"He had to be extraordinary where most of us settle for just being adequate," said legendary filmmaker D.A. Pennebaker of Bob Dylan, the subject and "star" of Pennebaker's iconic '60s documentary "Don't Look Back."

"He had to be extraordinary where most of us settle for just being adequate," said legendary filmmaker D.A. Pennebaker of Bob Dylan, the subject and "star" of Pennebaker's iconic '60s documentary "Don't Look Back."

But Pennebaker could've just as easily been speaking about the brilliant chefs in "Kings of Pastry," the tasty new serving ofcinema veritehe made with Chris Hegedus, his partner in life and art.

In a phone conversation with the two great filmmakers, Hegedus explained to me that "Kings" - a highly entertaining and engrossing never-before-seen peek into the exalted pastry portion of the Olympic-like quest for French artisan excellence called the MOF (Meilleurs Ouvriers de France) - was a movie about more than cookingthe world's most to-die-for pastries.

"It was the kind of story we like, where people are really passionate and know how to do something really well and are taking a huge risk to try to fulfill some kind of life's dream," she said.

Held only every four years, the MOF is a furiously multi-tasking,life-changing competition that literally causes nightmares for its sweetly skilled, wildly obsessed and cruelly overtaxed participants.

Following three intense and masterful chefs (and their concerned familiesand friends) through practice rounds and a gruelling three-day baking test, "Kings" is layered with humor (the curdled lips of insanely precise judges) and iced with a kind of bomb-squad tension (perfectionists meticulously constructing - and manually transporting - stunningly elaborate and preposterously fragile confectionary sculptures) that led an enthusiastic critic to call this movie"the culinary 'Hurt Locker.'"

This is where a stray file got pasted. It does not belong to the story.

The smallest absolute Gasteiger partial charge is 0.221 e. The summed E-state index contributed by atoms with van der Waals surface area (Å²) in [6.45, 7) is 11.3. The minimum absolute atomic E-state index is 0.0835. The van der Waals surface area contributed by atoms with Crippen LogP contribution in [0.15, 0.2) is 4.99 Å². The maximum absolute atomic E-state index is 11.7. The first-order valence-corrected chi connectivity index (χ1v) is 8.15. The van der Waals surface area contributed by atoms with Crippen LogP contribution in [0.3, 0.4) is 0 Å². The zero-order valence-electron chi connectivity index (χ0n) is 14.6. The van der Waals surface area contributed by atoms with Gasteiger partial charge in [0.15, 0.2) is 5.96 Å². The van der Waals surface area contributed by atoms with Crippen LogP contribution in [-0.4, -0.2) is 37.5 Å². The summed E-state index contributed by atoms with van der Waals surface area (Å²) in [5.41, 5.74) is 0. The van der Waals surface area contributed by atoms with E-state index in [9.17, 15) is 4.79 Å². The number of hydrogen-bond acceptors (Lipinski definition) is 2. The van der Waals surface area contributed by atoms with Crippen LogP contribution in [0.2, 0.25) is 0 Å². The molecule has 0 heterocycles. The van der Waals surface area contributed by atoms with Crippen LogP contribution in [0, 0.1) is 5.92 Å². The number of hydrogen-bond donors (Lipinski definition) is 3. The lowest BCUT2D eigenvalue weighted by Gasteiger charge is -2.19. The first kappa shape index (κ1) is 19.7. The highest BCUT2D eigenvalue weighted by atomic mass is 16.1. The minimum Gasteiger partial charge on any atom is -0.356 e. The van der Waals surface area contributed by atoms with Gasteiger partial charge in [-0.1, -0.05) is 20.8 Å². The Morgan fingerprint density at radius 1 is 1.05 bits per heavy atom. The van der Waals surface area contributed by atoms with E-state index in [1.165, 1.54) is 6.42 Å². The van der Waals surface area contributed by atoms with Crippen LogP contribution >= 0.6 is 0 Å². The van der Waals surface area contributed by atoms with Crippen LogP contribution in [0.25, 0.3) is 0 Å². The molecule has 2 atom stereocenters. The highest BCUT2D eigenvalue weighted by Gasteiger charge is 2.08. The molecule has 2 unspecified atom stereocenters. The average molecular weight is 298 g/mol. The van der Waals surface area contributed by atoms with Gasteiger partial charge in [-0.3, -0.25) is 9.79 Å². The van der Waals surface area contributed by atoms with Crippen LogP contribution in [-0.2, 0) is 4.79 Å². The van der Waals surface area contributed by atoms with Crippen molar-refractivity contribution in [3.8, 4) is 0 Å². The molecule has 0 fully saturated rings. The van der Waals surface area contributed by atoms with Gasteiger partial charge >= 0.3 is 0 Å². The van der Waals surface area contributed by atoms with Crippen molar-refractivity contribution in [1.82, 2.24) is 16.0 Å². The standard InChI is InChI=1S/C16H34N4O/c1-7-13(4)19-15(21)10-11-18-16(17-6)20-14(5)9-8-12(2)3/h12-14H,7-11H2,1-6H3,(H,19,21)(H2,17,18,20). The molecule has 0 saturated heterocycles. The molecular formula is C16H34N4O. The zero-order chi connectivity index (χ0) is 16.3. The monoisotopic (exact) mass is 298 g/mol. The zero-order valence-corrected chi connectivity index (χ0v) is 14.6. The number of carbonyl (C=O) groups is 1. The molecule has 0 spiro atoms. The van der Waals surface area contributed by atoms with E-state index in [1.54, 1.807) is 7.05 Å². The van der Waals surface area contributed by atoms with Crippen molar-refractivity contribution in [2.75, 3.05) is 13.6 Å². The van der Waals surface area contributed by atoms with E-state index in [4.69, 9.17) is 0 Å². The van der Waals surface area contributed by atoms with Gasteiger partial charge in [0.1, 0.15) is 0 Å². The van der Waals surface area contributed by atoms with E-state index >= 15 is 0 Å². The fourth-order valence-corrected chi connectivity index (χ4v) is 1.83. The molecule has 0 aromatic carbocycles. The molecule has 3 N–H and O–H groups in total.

As usual, the documentarians capture these dramatic real-life moments with their famous stay-out-of-the-way approach to moviemaking. Or as Pennebaker said, "The camera really is the viewer, you're kind of a sidekick [who waits] to see what will happen [when] fate becomes an active participant. When you edit, you're creating the theater of it."

There's no denying that the theater of "Kings of Pastry" traffics in glamorously sensual, hardcore food porn. In fact, before my preview DVD reached its shattering climax, surprise ending and wistful resolution, I had to race off to Pistacia Vera for a beautiful pastry fix.

Fortunately, if you see the delicious "Kings" Sunday, you won't have to face that over-aroused distraction.